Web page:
Af­ter 1971 they lost the char­ac­ter of a front and were turned into stu­dent wings of the po­lit­i­cal par­ties. Their re­de­fined pri­mary role then was to sup­port the par­ent po­lit­i­cal party. As a re­sult, they grad­u­ally lost the at­tributes of crit­i­cal think­ing and de­vel­op­ing new ideas. On the other hand, this also alien­ated them from the stu­dents and this grad­u­ally de­creased their strength. The weak­en­ing of stu­dent or­ga­ni­za­tions and other demo­cratic in­sti­tu­tions, along with other fac­tors, also paved the way for the mil­i­tary.

Dur­ing mil­i­tary rule in Bangladesh, stu­dent or­ga­ni­za­tions were pushed out of the ed­u­ca­tional in­sti­tu­tions and were forced to shift their units from schools, col­leges and uni­ver­si­ties to dis­tricts and wards. Although this shift was nec­es­sary for their sur­vival and for con­tin­u­a­tion of their strug­gle against dic­ta­tor­ship but it dras­ti­cally changed the struc­ture of the stu­dent or­ga­ni­za­tions. In­stead of real stu­dents, non-stu­dent youth took up lead­er­ship and their strug­gle was lim­ited to restora­tion of democ­racy. On the other hand, mil­i­tary-backed stu­dent or­ga­ni­za­tions based on vi­o­lence and hooli­gan­ism oc­cu­pied the ed­u­ca­tional in­sti­tu­tions.

En­joy­ing com­plete power, these pro-mil­i­tary or­ga­ni­za­tions set a new gang-style cul­ture of cam­pus pol­i­tics through vi­o­lence and cor­rup­tion. Af­ter the vic­tory of demo­cratic forces, when stu­dent or­ga­ni­za­tions re­turned to the cam­puses they were dis­jointed with the rich stu­dent ac­tivism of the ear­lier times. Non-stu­dent lead­er­ships and an in­tol­er­ant cul­ture set by the promil­i­tary stu­dent groups was adopted by the stu­dent wings of BNP and Awami League. Po­lit­i­cal par­ties, through which every stu­dent or­ga­ni­za­tion en­joyed power at the cen­ter, used vi­o­lence to elim­i­nate other ri­val stu­dent groups from the ed­u­ca­tional in­sti­tu­tions.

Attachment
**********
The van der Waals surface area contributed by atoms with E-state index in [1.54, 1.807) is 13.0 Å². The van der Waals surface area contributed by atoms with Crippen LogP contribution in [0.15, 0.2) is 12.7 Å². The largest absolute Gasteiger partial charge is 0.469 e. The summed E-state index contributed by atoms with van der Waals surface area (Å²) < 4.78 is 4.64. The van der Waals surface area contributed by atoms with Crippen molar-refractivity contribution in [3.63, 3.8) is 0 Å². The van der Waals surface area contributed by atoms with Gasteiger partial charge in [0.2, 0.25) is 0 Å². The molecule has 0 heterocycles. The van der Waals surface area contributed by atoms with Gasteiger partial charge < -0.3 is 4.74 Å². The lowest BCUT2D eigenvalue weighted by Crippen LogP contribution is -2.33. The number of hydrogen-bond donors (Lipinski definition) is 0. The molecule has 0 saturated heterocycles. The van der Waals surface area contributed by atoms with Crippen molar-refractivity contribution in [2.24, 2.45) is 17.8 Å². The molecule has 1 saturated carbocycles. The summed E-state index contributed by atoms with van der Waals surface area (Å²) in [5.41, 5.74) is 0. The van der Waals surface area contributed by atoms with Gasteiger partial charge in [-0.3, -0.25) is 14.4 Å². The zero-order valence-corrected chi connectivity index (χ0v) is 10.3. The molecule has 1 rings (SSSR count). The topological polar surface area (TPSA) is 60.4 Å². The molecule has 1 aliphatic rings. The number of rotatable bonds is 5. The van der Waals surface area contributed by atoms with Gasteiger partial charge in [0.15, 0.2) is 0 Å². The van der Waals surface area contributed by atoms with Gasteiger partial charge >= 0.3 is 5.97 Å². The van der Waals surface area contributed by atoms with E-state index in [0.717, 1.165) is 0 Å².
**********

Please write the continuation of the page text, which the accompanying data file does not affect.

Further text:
Af­ter de­nounc­ing the egal­i­tar­ian prin­ci­ples of the 1972 con­sti­tu­tion, the grad­ual rise of neo-lib­er­al­ism in Bangladesh fur­ther de­te­ri­o­rated the ed­u­ca­tional in­sti­tu­tions. Ed­u­ca­tional in­sti­tu­tions which were once re­spected for their in­tel­lec­tual growth turned into money-mak­ing busi­nesses. Man­age­ment con­trol was taken from the hands of the aca­demics and teach­ers while pri­va­ti­za­tion was on the rise. This has come to a point that now even value added tax (VAT) has been im­posed on the tu­ition fee.

The Pro­gres­sive Stu­dents Al­liance, com­pris­ing left-wing stu­dent or­ga­ni­za­tions, is bravely fight­ing this men­ace since 2010 but is fac­ing hur­dles of struc­tural de­politi­ciza­tion of the stu­dents due to pri­va­ti­za­tion and com­mod­i­fi­ca­tion of education; sys­tem­atic elim­i­na­tion of cour­ses that nur­ture crit­i­cal think­ing and so­cio-po­lit­i­cal un­der­stand­ing; lack of elected stu­dent bod­ies and cam­pus democ­racy; state re­pres­sion and vi­o­lence; and hooli­gan­ism of the BCL and JCD stu­dent wings of the Awami League and BNP, re­spec­tively.

It was thought that there was some light at the end of the tun­nel when Sheikh Hasina was forced to an­nounce the end of the quota sys­tem in the wake of the protests by more than 50,000 stu­dents across Bangladesh. But BCL’s bru­tal at­tacks and grue­some vi­o­lence against the protesters de­mand­ing gazette no­ti­fi­ca­tion of the an­nounce­ment was a re­minder that the de­mon of the East Pak­istani NSF is still alive.

The writer is a re­searcher, po­lit­i­cal ac­tivist and for­mer cen­tral or­gan­iser of the Na­tional Stu­dents Fed­er­a­tion (NSF) in Karachi.

Sha­heed Mi­nar, Dhaka

Newspapers in English

Newspapers from Pakistan

© PressReader. All rights reserved.